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How to achieve cultural integration in mergers and JVs

BritCham / CBBC
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Our HR & Training Forum held a busy workshop on 8 August about how to bridge the culture gap following a Sino-UK merger or joint venture (JV).

Talks at the workshop, held at the British Business Centre in Beijing, focused on three aspects:

  • The role of cultural integration in cross-cultural mergers and JVs, and approaches to solve problems (Jeremy Perks, Managing Director, Mindset Matters Group)
  • Study of a contemporary case: Lenovo and IBM (Lambert Bu, Associate Partner, McKinsey & Co China)
  • Rolls-Royce's experience in China and abroad (Patrick Horgan, Regional Director, North-East Asia, Rolls-Royce)

Jeremy Perks focused on the psychological and personal effects of a cross-cultural merger/JV, highlighting Peter Drucker's maxim "culture eats strategy for breakfast" to illustrate the importance of getting things right at a personal as well as a management level.

He summed up the "human" fears of a workforce about to be integrated in another company - particularly one from another country - by explaining that employees fear losing their SCARF: Status, Certainty, Autonomy, Relatedness (i.e. working relationships) and Fairness (i.e. will my years of service now go out of the window?). It is inevitable, he claimed, that in a post-merger environment, individuals prioritise their own concerns over those of the organisation.

A significant factor in smooth integration and people management is that actions speak louder than words: in other words, employees from both sides of the merger will pay more heed to what actually happens and how they are treated after the merger than to anything that was promised beforehand, or other verbal assurances.

Lambert Bu concentrated on the specific case of Lenovo and IBM. The former, a Chinese company, acquired IBM's personal computer business in 2005 and has now all but finalised a deal for its servers. McKinsey was called upon for advice on integration, and Mr Bu ran through the successful and less successful aspects of synergising the two companies and their culture. He particularly noted the issues thrown up by different management styles - one top-down, the other spread throughout the management chain - and by the companies' independent ambitions and strategies with relation to the US, Chinese and global markets.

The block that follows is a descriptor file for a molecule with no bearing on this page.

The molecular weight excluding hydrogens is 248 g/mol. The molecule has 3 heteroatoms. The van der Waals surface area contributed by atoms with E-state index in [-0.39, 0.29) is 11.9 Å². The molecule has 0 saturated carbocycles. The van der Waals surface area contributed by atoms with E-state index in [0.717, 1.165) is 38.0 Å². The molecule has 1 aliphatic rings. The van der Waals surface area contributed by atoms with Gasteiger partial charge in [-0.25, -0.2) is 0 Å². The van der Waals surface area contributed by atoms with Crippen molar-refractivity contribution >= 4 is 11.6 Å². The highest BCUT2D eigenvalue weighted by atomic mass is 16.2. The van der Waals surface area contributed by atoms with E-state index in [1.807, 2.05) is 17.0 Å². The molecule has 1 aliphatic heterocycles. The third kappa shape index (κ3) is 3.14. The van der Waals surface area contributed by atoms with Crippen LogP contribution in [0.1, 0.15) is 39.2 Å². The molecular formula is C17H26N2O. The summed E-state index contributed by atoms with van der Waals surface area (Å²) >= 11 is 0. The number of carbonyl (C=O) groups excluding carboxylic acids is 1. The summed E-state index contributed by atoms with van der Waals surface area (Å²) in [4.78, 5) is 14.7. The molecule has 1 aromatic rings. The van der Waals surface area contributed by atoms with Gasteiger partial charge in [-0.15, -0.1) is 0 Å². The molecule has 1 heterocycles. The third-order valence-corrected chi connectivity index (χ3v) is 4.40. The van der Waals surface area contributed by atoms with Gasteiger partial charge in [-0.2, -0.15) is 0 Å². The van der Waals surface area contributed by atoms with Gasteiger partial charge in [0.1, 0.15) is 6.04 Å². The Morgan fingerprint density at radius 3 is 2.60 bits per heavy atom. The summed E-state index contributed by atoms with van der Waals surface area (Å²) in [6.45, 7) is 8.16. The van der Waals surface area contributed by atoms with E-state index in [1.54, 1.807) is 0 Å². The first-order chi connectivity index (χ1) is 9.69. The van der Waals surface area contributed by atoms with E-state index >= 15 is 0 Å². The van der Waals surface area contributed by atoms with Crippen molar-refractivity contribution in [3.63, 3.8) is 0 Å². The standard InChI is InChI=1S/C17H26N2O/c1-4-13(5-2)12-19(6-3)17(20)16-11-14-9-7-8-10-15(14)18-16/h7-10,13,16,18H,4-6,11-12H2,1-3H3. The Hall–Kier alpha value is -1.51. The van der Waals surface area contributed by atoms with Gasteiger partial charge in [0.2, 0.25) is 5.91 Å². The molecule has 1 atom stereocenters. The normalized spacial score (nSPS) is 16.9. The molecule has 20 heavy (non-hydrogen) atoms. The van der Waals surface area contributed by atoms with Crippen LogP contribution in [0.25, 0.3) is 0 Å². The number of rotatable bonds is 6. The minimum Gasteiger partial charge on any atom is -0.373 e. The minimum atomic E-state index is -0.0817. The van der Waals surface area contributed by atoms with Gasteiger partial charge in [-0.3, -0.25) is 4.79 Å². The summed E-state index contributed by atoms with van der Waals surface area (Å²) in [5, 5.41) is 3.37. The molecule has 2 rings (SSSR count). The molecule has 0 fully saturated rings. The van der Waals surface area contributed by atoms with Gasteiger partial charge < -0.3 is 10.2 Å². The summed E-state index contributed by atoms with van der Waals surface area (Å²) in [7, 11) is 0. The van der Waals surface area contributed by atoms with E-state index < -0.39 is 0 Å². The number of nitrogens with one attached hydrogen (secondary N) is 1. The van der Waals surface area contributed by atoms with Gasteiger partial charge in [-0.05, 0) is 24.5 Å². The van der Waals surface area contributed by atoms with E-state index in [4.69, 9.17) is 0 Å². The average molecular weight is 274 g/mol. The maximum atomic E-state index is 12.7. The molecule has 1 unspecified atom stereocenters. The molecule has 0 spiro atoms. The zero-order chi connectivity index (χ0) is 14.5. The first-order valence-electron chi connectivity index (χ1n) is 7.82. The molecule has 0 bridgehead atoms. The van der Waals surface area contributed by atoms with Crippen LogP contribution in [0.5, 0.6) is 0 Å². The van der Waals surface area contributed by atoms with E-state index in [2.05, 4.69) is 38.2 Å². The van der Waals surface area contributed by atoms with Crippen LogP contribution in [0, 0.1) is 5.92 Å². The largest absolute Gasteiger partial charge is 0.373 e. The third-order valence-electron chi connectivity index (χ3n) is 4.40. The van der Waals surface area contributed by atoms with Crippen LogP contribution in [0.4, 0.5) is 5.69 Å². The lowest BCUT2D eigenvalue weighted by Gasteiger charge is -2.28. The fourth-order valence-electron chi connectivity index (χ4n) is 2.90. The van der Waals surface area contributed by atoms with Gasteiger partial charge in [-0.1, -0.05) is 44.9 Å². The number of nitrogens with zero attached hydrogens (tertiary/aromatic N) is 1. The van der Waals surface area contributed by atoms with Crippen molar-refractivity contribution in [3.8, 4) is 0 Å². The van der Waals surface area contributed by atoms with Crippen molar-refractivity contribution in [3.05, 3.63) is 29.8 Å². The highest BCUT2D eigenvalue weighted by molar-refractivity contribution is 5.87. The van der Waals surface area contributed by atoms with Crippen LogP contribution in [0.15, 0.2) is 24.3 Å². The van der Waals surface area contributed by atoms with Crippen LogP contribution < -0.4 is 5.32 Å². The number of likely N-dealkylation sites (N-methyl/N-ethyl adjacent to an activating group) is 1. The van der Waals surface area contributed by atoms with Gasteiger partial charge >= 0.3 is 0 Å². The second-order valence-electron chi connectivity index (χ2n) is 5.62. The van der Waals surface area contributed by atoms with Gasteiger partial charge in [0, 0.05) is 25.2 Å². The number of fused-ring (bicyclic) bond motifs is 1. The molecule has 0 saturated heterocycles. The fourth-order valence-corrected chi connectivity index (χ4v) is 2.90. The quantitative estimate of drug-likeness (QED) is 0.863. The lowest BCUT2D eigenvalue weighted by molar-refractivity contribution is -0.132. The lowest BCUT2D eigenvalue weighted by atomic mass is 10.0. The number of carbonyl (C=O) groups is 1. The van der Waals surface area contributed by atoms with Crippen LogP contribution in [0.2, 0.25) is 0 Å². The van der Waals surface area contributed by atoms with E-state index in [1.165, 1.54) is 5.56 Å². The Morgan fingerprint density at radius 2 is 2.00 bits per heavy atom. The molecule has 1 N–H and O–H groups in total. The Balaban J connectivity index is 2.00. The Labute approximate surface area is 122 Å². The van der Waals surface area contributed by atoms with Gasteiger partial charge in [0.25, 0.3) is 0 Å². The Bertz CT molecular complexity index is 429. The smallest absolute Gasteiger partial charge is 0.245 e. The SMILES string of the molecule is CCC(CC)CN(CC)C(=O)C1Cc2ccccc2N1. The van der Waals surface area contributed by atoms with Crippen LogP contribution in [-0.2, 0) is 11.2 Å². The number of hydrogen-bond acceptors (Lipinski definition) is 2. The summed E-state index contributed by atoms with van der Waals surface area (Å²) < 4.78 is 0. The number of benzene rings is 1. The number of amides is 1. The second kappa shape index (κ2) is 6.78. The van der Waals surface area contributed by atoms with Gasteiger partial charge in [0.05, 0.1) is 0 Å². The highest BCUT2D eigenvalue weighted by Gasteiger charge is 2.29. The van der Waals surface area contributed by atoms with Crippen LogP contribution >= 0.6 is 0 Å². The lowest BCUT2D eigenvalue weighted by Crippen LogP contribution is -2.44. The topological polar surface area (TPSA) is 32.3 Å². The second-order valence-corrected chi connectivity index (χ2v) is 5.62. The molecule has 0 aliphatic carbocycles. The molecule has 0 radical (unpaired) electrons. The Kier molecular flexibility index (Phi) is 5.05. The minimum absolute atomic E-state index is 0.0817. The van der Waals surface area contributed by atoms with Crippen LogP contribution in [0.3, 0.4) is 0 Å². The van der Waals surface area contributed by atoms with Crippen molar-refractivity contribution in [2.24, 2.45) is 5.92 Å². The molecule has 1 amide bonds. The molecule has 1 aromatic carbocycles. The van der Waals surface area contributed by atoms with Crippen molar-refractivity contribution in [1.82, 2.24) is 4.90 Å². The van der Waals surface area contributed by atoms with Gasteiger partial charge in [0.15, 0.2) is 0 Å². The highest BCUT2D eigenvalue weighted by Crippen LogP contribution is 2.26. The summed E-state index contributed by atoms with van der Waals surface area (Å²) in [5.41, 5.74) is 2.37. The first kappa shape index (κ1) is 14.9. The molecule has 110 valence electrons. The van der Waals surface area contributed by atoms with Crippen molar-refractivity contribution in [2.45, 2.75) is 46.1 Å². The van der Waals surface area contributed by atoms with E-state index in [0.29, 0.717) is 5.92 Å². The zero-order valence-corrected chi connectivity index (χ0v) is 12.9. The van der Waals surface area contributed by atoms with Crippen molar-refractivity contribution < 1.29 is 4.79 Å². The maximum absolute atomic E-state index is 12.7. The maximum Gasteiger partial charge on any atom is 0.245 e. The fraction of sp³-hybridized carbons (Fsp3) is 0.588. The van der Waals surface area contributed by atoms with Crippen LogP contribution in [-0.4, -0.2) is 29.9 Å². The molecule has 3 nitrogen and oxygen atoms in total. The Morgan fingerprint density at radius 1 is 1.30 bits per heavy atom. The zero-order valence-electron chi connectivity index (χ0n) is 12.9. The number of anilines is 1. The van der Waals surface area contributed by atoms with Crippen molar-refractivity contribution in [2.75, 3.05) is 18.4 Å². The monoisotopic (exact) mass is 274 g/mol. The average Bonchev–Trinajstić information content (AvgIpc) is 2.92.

Patrick Horgan ran through the longstanding experience of Rolls-Royce, citing a joint venture in China and an acquisition in Scandinavia. The latter caused difficulties for Rolls-Royce only years after the acquisition, because no measures had been taken to align the companies involved. The consequences of the failure to integrate the Scandinavian and British arms came to the surface only when business took a downturn after the financial crisis, when, as Mr Horgan put it, the overall company paid the price for deferring integration measures.

Rolls-Royce is also part of an aerospace JV in Xian with a state-owned enterprise, in which the SOE holds the majority stake. Mr Horgan explained how his company has not sought overall control - given that in any case the SOE will not become a Rolls-Royce company - but instead has aimed to maintain the original product quality and code of conduct among both UK and Chinese staff, so that nothing occurs to "compromise the reputation" of Rolls-Royce.

On these points, Mr Horgan stressed that there is an "appropriate level of integration" in certain cases, which depends on the nature of companies involved, the balance of the merger or joint venture, and the maturity of the companies involved. He underlined the earlier point that managers must be explicit to their staff about what will and what will not change following integration. 

One participant equated the circumstances of a cross-cultural venture with those of a marriage, in which it is often the case that "opposites attract" - that is, each partner has its strengths, and it is not always necessary to successful integration for one side to impose its own culture entirely on the other.

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